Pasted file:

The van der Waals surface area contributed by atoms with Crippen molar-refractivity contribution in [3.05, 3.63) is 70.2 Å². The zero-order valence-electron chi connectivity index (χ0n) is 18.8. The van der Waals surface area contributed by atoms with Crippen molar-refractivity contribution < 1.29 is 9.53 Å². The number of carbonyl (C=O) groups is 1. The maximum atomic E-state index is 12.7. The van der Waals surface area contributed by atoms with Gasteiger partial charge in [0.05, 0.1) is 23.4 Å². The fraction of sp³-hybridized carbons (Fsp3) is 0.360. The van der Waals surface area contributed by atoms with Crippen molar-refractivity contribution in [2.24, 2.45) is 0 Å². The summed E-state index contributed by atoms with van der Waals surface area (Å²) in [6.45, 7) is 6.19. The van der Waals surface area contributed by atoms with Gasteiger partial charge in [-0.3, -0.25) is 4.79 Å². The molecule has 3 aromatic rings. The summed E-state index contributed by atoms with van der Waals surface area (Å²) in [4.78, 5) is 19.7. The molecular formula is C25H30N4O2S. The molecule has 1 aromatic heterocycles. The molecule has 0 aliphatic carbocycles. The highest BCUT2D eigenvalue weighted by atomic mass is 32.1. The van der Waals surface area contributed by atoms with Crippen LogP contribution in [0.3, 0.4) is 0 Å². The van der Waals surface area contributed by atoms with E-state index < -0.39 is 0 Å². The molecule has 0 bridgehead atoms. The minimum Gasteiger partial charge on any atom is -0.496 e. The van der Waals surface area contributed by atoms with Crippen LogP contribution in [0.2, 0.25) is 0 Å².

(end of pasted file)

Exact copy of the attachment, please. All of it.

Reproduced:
The van der Waals surface area contributed by atoms with Crippen molar-refractivity contribution in [3.05, 3.63) is 70.2 Å². The zero-order valence-electron chi connectivity index (χ0n) is 18.8. The van der Waals surface area contributed by atoms with Crippen molar-refractivity contribution < 1.29 is 9.53 Å². The number of carbonyl (C=O) groups is 1. The maximum atomic E-state index is 12.7. The van der Waals surface area contributed by atoms with Gasteiger partial charge in [0.05, 0.1) is 23.4 Å². The fraction of sp³-hybridized carbons (Fsp3) is 0.360. The van der Waals surface area contributed by atoms with Crippen molar-refractivity contribution in [2.24, 2.45) is 0 Å². The summed E-state index contributed by atoms with van der Waals surface area (Å²) in [6.45, 7) is 6.19. The van der Waals surface area contributed by atoms with Gasteiger partial charge in [-0.3, -0.25) is 4.79 Å². The molecule has 3 aromatic rings. The summed E-state index contributed by atoms with van der Waals surface area (Å²) in [4.78, 5) is 19.7. The molecular formula is C25H30N4O2S. The molecule has 1 aromatic heterocycles. The molecule has 0 aliphatic carbocycles. The highest BCUT2D eigenvalue weighted by atomic mass is 32.1. The van der Waals surface area contributed by atoms with Crippen LogP contribution in [0.3, 0.4) is 0 Å². The van der Waals surface area contributed by atoms with E-state index < -0.39 is 0 Å². The molecule has 0 bridgehead atoms. The minimum Gasteiger partial charge on any atom is -0.496 e. The van der Waals surface area contributed by atoms with Crippen LogP contribution in [0.2, 0.25) is 0 Å².